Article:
Monday saw world dairy leaders calling for the industry to unite and embrace enthusiastically the challenge of securing consumer confidence.
Speaking at the International Dairy Federation (IDF) World Dairy Summit in Belfast, industry leaders from the UK, China, Japan and Australia underlined the importance of communicating effectively with consumers who are looking for reassurance on the integrity and quality of dairy foods at a time anti-dairy activism is on the rise.
Paul Vernon, chief executive of Glanbia Cheese and chairman of Dairy UK, the UK industry trade association, said: “The world and the dairy sector has changed massively over the past 30 years and the way we are communicating with consumers has changed too. Dairy is a superfood and we need to ensure that message is heard loud and clear by consumers who are under a constant barrage of misleading and ill-informed messages about dairy.”
Tomas Pietrangeli, managing director of Arla UK added: “At a time when there is a need around the world for more nutritious food, dairy should be a critical part of the solution. However, the myths and scare stories that are being presented about dairy does give the industry a potential crisis and in the UK and Europe we could be facing an existential threat from anti-dairy campaigning.
“We have a bright future, we have the ammunition and we need to play to our strengths. Changing the visual image of milk and focusing on young women is essential in establishing the message that one of the greatest sources of foods is still relevant and part of modern day life.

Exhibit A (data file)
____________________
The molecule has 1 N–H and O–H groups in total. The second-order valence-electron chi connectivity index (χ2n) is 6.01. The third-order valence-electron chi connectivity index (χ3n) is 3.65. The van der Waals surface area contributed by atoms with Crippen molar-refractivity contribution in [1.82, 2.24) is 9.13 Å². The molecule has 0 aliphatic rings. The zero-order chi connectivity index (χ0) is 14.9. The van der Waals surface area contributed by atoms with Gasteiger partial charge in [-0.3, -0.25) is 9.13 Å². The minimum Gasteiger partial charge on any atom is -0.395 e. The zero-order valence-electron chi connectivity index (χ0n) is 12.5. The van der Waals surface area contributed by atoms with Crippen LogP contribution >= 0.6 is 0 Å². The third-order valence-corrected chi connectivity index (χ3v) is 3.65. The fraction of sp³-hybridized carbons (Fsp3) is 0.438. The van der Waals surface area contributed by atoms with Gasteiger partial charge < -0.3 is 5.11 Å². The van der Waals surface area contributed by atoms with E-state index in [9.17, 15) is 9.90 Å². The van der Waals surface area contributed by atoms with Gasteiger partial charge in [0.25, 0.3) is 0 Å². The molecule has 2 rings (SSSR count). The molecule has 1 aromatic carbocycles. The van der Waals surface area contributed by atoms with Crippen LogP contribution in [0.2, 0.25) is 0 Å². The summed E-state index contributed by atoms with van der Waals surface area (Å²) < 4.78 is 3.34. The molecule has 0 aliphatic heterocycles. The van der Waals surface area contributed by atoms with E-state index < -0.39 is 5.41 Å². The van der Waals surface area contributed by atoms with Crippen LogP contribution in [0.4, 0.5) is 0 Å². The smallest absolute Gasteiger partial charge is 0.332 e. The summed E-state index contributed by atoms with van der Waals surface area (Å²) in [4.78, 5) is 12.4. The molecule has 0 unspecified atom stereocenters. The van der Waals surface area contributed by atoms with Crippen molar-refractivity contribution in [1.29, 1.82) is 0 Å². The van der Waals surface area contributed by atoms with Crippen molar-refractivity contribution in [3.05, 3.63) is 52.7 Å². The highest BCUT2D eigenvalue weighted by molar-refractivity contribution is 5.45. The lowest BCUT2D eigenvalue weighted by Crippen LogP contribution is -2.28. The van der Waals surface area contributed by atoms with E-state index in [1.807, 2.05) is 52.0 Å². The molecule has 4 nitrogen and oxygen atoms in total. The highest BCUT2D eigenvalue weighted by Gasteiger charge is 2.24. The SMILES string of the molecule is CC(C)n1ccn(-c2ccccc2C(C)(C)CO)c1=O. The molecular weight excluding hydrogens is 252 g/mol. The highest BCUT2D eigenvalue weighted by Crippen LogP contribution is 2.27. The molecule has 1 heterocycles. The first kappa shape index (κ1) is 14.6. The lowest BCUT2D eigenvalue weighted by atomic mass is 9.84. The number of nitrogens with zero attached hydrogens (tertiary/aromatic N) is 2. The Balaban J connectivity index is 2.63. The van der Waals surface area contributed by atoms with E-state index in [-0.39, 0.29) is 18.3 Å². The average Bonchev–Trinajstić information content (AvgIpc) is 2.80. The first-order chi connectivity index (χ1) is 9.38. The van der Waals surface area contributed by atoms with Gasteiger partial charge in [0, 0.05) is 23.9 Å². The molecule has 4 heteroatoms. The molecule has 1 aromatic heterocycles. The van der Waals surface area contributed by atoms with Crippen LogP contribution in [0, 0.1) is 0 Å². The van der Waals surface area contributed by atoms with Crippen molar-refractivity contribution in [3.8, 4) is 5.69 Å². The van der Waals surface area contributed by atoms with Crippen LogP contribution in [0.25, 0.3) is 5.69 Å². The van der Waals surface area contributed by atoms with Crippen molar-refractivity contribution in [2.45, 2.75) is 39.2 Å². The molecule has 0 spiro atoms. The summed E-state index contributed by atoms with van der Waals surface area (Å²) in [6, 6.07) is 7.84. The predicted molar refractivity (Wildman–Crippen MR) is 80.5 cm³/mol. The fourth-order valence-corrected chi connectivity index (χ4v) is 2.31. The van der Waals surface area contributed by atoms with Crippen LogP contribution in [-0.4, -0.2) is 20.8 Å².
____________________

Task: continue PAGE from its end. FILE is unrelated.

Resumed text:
“It’s time to get behind the goodness and time to debunk the anti-dairy myths and unsubstantiated claims.”
Zheng Jianqiu, executive president of Yili Dairy, China, said: “The burgeoning Chinese dairy industry is working very hard to develop solidarity across the supply chain and with consumers. Our vision is to be the most trusted supplier of nutritious dairy foods. It is important that dairy’s voice is heard by the whole of society.”
Kazuo Kawamura, president of Meiji, Japan, believes it is vital that the industry fully explores the new methods of communicating with suppliers, consumers and customers going forward.
“The need for greater global cooperation and planning is of paramount importance to avoid potential future crises,” he said.
Barry Irvin, executive chairman of Bega Cheese, focussed on ensuring that transparency and honesty was the cornerstone of all communications with stakeholders.
Dr Judith Bryans, president of the International Dairy Federation, said: “The message from across the global sector is quite clear: the industry must be committed to highlighting the nutritional benefits of dairy and confronting the many myths that are peddled by the anti-dairy lobby. It is a major challenge but one that dairy can rise to.”
The (IDF) World Dairy Summit continues until Friday.